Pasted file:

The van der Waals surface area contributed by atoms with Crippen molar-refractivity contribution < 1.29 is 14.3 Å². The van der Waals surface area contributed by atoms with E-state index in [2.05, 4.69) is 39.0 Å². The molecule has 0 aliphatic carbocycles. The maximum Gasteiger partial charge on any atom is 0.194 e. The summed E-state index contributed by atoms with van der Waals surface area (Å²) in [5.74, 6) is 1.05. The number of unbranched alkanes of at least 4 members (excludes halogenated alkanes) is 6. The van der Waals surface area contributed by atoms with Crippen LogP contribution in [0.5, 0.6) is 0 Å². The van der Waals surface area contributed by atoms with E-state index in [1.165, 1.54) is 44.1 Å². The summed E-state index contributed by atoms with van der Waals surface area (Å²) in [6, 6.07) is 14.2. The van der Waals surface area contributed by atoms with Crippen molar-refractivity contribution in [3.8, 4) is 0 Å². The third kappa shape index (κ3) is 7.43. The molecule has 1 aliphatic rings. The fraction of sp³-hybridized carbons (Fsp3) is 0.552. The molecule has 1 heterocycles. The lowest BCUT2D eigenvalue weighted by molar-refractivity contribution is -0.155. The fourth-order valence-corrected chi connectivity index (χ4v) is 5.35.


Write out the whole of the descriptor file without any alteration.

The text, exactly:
The van der Waals surface area contributed by atoms with Crippen molar-refractivity contribution < 1.29 is 14.3 Å². The van der Waals surface area contributed by atoms with E-state index in [2.05, 4.69) is 39.0 Å². The molecule has 0 aliphatic carbocycles. The maximum Gasteiger partial charge on any atom is 0.194 e. The summed E-state index contributed by atoms with van der Waals surface area (Å²) in [5.74, 6) is 1.05. The number of unbranched alkanes of at least 4 members (excludes halogenated alkanes) is 6. The van der Waals surface area contributed by atoms with Crippen LogP contribution in [0.5, 0.6) is 0 Å². The van der Waals surface area contributed by atoms with E-state index in [1.165, 1.54) is 44.1 Å². The summed E-state index contributed by atoms with van der Waals surface area (Å²) in [6, 6.07) is 14.2. The van der Waals surface area contributed by atoms with Crippen molar-refractivity contribution in [3.8, 4) is 0 Å². The third kappa shape index (κ3) is 7.43. The molecule has 1 aliphatic rings. The fraction of sp³-hybridized carbons (Fsp3) is 0.552. The molecule has 1 heterocycles. The lowest BCUT2D eigenvalue weighted by molar-refractivity contribution is -0.155. The fourth-order valence-corrected chi connectivity index (χ4v) is 5.35.